Neuville, who bega in 8th place, sped up and became 2nd place after SS6. However, a driveshaft breakage cost him a lot of time at the SS8 and drifted far away from the trophy. In addition, Tanak, who struggled with gearbox problems, was more than three minutes away from the lead after two punctures. Sordo became the only hope for Hyundai. Katsuta, Greensmith, Loubet, Neuville, Breen, Fourmaux, and Tanak finished Friday’s race in that order.
On Saturday, the drivers finished SSS16 in Porto, Portugal’s second-largest city, after going through six stages in the Cabrera Mountains northeast of beautiful Matosinhos. Their journey on this day was 164.98 km long. The Amarante stage for the SS12 and SS15 is 37.24km-long, the longest of the round.
In the morning, Evans and Rovanpera competed for the lead. In addition, Katsuta, who was chasing Sordo, rose to third in SS12, making Toyota take the top three. The competition peaked in the afternoon. In particular, Rovanpera, who narrowed the gap with Evans by 6.6 seconds in SS14, took the lead in SS15. Evans, who started four minutes later than Rovanpera in the rain, had to fight a muddy road surface. Neuville set an overwhelming record at SS15 but finished fifth with a one-minute gap with Sordo.
It was a very difficult day for the Ford team. Loubet, who had chosen hard tires, could not boost the pace. Greensmith retired after crashing into a bank and breaking the steering. Thanks to this, Tanak moved up to 8th place. Rovanpera finished Saturday in the lead, and Evans finished second by 5.7 seconds. Then, it was followed by Katsuta, Sordo, Neuville, Breen, Loubet, Tanak, and Fourmaux. Sordo recorded a 5.7 second-gap with Katsuta in third, and the chance for the podium remained.
The drivers went through the five stages, which were 48.87km-long in total. In particular, Fafe, where SS19 and the final SS21 (power stage) are held, is a legendary stage that has existed since the first WRC Portugal Rally. Although the length is only 11.18 km, the surroundings are spectacular and provide a wonderful scene. Especially at the end of the stage, the course from the hill to the Pedra Sentada jump is the highlight of Rally Portugal, and the audience gathered to see its beauty.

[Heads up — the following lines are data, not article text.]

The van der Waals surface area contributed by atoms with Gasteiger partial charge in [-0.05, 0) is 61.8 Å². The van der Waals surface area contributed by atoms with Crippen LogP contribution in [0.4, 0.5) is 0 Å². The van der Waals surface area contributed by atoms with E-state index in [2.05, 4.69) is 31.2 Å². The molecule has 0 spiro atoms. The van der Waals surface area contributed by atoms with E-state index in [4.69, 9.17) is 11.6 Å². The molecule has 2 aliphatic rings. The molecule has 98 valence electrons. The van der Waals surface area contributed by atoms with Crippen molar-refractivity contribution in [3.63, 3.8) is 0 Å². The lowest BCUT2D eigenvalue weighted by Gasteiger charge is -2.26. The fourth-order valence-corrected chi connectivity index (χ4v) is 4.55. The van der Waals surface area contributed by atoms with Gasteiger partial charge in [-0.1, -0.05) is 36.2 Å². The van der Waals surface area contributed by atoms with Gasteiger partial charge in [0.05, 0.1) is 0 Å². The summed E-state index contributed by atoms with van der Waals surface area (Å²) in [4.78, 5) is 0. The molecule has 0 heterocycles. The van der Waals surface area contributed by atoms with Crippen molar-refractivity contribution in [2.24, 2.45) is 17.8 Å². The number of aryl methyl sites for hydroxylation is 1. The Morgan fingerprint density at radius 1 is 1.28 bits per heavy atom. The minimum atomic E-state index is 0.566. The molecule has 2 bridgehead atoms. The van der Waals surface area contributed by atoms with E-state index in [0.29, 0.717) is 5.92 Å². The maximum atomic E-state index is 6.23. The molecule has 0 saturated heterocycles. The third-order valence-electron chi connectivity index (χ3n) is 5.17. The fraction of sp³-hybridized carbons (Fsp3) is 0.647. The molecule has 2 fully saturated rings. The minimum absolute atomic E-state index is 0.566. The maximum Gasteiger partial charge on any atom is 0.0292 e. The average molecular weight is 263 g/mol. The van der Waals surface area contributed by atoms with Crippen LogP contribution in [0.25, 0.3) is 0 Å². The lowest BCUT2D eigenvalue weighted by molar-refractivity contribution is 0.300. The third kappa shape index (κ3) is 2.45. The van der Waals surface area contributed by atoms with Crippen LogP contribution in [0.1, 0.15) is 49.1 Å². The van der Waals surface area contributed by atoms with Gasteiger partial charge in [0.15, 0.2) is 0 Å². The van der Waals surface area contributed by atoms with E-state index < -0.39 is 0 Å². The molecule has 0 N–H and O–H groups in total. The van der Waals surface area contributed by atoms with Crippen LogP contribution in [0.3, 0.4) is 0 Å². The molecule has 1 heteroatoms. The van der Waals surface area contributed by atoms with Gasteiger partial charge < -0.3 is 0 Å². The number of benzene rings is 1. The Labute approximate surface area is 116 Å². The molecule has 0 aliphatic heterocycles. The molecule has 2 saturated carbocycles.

Rovanpera got a little closer to the championship title with a gap of 8.4 seconds with Evans after conquering the opening SS17. Like Rovanpera and Evans competing for the championship, the tension between Katsuta and Sordo for the third spot on the podium was fierce - only 5.7 seconds. Sordo, who started Sunday in fourth place, reduced the gap to 1.2 seconds in SS17. And it became 0.9 seconds in SS18 and 0.8 seconds in the next SS19, but then it widened to 2.2 seconds in SS20.
Now all that's left is the final stage. Rovanpera finished with the lead, and Sordo finished second on the stage, beating Katsuta and moving up to third. In Portugal, an extreme survival game, Rovanpera snatched his third win of the season. Evans finished second by 15.2 seconds. Finally, despite the new Rally 1 car, Hyundai's Sordo took the podium with a successful last-minute takeover. The time difference with Katsuta was only 2.1 seconds. Neuville and Tanak reached 5th and 6th, followed by Loubet, Breen and Fourmaux. On Sunday morning, Tanak, who started in 8th place, managed to take over two drivers with a top score in both stages. On the other hand, Neuville could not speed up at the power stage due to the damage to aerodynamic parts.
Adding points, Rovanpera took the lead in the Drivers' Championship with 106 points, while Neuville maintained second with 60 points. Katsuta took 3rd, Tanak 4th, and Evans 5th. Speaking of the team championship table, Toyota leads with 175 points, and Hyundai follows with 116 points.
By Sujin Lee, automobile critic
Excited about the 1991 establishment of the first domestic auto mania magazine 〈Car Vision〉, I sent a series of long letters there that led to an unexpected hire. After becoming an editor and the Editor-in-Chief for 〈Car Life〉 and 〈Car Vision〉, I have started a new career as an auto critic. My recent interests include cutting-edge techs like electric cars, connected cars, and autonomous driving, but the ‘otaku’ in me doesn’t want internal combustion engines to disappear either.